Physical Preparation for Team Sports: Weekly Plans [Part 3]
In this part of weekly plans, I am expanding on the concept of the “puzzles” and use that approach for flexible and agile planning of the training week. This approach represents simple model or a “jig” that you can use for micro-cycle of varying durations. I also describe the concepts of “planning from the game” and “planning to the game”.
As always I welcome any type of feedback. If you think something is not clear enough, need better explanation or more examples, please let me know.
The dissection of the training week (microcycle) and distinction into recovery, loading and taper mini-blocks is of course artificial and represents a simple “jig” to be used to make decision making easier. In most cases we will use this simple model, but in some we need to realize it is only a model or a “jig” and we need to used something else, or modify it to suit our needs. Nothing wrong with that – it is even recommended (not to be the slave of our own models).
As mentioned, we can look at mini-blocks as puzzles we use to create a big picture (in this case microcycle). For that regard this concept is very helpful.
Figure 5. Mini-blocks as puzzles
We start by allocating days for recovery mini-block first, then taper mini-block and what is left we populated with loading mini-block. If there is more than 3-4 days for loading mini-block, we can use multiple loading mini-blocks and intercept them with 1-2 days of recovery mini-blocks (see the Figure X in Loading Mini-Blocks part).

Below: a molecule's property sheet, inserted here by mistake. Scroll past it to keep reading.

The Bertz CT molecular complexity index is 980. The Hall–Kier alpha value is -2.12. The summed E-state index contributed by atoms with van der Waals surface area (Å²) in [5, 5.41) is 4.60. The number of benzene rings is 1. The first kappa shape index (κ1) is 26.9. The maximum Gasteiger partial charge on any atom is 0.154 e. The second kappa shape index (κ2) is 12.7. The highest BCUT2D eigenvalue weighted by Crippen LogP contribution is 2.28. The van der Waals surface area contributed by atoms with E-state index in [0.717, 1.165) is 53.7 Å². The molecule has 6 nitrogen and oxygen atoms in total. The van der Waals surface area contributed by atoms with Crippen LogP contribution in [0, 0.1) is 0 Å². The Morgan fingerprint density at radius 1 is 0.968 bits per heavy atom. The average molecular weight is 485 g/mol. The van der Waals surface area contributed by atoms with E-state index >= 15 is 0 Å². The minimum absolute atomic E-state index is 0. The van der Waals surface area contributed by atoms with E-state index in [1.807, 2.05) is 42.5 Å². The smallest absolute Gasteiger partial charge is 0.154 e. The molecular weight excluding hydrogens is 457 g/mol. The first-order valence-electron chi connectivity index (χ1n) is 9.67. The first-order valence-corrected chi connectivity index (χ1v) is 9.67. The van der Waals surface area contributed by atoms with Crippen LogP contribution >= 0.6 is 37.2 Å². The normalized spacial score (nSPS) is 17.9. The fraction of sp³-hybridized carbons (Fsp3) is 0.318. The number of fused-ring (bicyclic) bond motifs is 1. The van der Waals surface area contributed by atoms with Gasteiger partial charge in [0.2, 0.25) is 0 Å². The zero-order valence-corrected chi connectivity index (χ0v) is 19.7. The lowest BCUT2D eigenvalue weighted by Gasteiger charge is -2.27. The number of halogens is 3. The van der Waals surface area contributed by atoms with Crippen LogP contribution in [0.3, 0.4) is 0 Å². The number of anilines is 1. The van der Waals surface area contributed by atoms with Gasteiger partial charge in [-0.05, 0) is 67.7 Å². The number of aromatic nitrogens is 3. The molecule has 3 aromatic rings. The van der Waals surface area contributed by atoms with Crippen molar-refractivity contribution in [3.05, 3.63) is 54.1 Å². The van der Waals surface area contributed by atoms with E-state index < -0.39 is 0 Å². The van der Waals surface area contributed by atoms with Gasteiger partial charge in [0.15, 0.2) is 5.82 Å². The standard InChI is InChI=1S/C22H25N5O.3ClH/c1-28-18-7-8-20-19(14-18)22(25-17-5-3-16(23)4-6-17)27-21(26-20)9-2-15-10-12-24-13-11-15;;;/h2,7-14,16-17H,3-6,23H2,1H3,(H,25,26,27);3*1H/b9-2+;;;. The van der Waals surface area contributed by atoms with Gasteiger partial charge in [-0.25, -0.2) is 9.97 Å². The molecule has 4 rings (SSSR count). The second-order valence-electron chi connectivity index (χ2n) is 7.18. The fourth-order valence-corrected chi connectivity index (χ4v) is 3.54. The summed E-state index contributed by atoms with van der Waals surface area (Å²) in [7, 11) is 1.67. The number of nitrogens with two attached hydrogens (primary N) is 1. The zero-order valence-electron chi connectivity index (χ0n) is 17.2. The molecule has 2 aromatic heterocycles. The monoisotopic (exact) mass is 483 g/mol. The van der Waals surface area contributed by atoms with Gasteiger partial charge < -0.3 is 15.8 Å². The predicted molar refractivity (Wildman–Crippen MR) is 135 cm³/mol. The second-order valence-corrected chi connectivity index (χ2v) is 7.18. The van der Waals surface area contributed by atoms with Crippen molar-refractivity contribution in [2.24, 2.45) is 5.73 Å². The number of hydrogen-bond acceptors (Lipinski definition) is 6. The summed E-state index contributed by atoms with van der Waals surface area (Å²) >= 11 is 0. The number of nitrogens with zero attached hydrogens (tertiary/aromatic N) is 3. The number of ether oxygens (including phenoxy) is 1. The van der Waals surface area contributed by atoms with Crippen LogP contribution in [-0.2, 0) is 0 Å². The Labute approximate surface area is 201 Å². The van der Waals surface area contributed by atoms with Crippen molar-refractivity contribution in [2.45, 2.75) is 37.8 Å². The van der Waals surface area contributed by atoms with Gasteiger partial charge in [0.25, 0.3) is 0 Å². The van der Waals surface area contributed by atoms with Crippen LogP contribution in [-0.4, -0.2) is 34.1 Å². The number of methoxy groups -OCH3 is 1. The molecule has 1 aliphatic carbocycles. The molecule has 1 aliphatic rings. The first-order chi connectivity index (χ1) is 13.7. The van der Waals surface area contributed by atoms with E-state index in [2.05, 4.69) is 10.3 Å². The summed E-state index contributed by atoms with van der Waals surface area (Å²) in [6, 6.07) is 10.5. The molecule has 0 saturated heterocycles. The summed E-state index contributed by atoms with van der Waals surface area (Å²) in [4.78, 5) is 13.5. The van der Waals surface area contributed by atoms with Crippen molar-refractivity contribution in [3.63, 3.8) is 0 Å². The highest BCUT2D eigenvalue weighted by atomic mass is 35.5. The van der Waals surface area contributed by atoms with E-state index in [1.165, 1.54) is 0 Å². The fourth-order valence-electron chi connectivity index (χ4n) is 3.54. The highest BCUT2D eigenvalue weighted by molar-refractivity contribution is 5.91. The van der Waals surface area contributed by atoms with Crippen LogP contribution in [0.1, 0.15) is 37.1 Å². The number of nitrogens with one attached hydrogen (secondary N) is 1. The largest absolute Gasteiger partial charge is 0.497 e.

Depending on the actual objective of the micro-cycle (training week), or the functional group (playing squad, reserves, non-travel, injured), mini-blocks can be be extended or shortened. For example, coach might decided that loading should be longer for reserves, or that playing squad need more time to prepare for the next game (i.e. longer taper mini-block), or that they might need extra rest (extending the recovery mini-block to 3 days and shortening the loading mini-block). It is quite flexible system.
Additionally, there is an order of planning within the mini-blocks themselves. For example, we plan the recovery mini-block going from the last game onward, and for the taper mini-block we go from the next game backwards. The loading mini-block can should/could be planned both ways.
To make this more formal we can use days from last game and days to next game notation, which makes adapting the principles to micro-cycles of different durations (see Weekly Plans for different cycle lengths) much easier.
On the following picture you can find the overall process for 7-days micro-cycle.
Figure 6. Order of planning
To make this more “puzzle-like” we can cut the mini-blocks and write the different variations for them only.
On the following picture you can find couple of variations for the recovery mini-block which should be planned first in the micro-cycle.
Figure 7. Recovery mini-block
Since planning of the recovery mini-block is done from the last game onward, the use of G+1, G+2, G+3 system is more “important”. This mean than when there is a “conflict” between “from the last game” and “to the next game” planning, you will put more weight on the “from the last game” planning for the recovery mini-block.
The next picture show couple of variations for the taper mini-block.